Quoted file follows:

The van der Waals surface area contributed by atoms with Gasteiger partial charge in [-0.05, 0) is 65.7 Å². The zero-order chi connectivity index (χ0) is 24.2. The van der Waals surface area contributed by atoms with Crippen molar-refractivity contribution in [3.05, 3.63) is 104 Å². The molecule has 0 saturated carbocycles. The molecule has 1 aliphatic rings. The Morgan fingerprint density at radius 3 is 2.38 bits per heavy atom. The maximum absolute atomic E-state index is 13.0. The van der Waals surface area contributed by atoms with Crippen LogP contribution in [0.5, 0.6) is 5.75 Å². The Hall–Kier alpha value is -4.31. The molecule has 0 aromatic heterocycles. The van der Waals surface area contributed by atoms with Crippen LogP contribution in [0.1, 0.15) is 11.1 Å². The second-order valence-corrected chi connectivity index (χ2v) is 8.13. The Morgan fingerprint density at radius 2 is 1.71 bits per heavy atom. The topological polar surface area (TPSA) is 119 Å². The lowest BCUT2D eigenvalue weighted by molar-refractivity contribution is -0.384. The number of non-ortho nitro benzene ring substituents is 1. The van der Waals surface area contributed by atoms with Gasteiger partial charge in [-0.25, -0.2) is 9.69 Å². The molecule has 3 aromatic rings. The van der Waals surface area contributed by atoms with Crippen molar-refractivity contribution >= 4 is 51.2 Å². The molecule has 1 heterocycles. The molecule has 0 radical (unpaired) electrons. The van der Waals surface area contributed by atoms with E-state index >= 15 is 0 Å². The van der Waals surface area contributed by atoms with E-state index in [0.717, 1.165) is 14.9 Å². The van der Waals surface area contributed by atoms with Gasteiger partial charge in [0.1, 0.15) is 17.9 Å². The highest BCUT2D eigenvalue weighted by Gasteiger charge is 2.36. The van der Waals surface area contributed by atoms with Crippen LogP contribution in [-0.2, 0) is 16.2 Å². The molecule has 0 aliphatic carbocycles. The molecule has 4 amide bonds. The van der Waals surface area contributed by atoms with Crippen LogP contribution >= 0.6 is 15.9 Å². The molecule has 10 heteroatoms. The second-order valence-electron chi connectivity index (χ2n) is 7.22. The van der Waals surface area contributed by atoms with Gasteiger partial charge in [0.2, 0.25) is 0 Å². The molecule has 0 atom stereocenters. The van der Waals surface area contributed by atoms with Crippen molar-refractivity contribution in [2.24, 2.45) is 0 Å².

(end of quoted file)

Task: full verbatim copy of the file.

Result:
The van der Waals surface area contributed by atoms with Gasteiger partial charge in [-0.05, 0) is 65.7 Å². The zero-order chi connectivity index (χ0) is 24.2. The van der Waals surface area contributed by atoms with Crippen molar-refractivity contribution in [3.05, 3.63) is 104 Å². The molecule has 0 saturated carbocycles. The molecule has 1 aliphatic rings. The Morgan fingerprint density at radius 3 is 2.38 bits per heavy atom. The maximum absolute atomic E-state index is 13.0. The van der Waals surface area contributed by atoms with Crippen LogP contribution in [0.5, 0.6) is 5.75 Å². The Hall–Kier alpha value is -4.31. The molecule has 0 aromatic heterocycles. The van der Waals surface area contributed by atoms with Crippen LogP contribution in [0.1, 0.15) is 11.1 Å². The second-order valence-corrected chi connectivity index (χ2v) is 8.13. The Morgan fingerprint density at radius 2 is 1.71 bits per heavy atom. The topological polar surface area (TPSA) is 119 Å². The lowest BCUT2D eigenvalue weighted by molar-refractivity contribution is -0.384. The number of non-ortho nitro benzene ring substituents is 1. The van der Waals surface area contributed by atoms with Gasteiger partial charge in [-0.25, -0.2) is 9.69 Å². The molecule has 3 aromatic rings. The van der Waals surface area contributed by atoms with Crippen molar-refractivity contribution >= 4 is 51.2 Å². The molecule has 1 heterocycles. The molecule has 0 radical (unpaired) electrons. The van der Waals surface area contributed by atoms with E-state index >= 15 is 0 Å². The van der Waals surface area contributed by atoms with E-state index in [0.717, 1.165) is 14.9 Å². The van der Waals surface area contributed by atoms with Gasteiger partial charge in [0.1, 0.15) is 17.9 Å². The highest BCUT2D eigenvalue weighted by Gasteiger charge is 2.36. The van der Waals surface area contributed by atoms with Crippen LogP contribution in [-0.2, 0) is 16.2 Å². The molecule has 0 aliphatic carbocycles. The molecule has 4 amide bonds. The van der Waals surface area contributed by atoms with Crippen LogP contribution >= 0.6 is 15.9 Å². The molecule has 10 heteroatoms. The second-order valence-electron chi connectivity index (χ2n) is 7.22. The van der Waals surface area contributed by atoms with Gasteiger partial charge in [0.2, 0.25) is 0 Å². The molecule has 0 atom stereocenters. The van der Waals surface area contributed by atoms with Crippen molar-refractivity contribution in [2.24, 2.45) is 0 Å².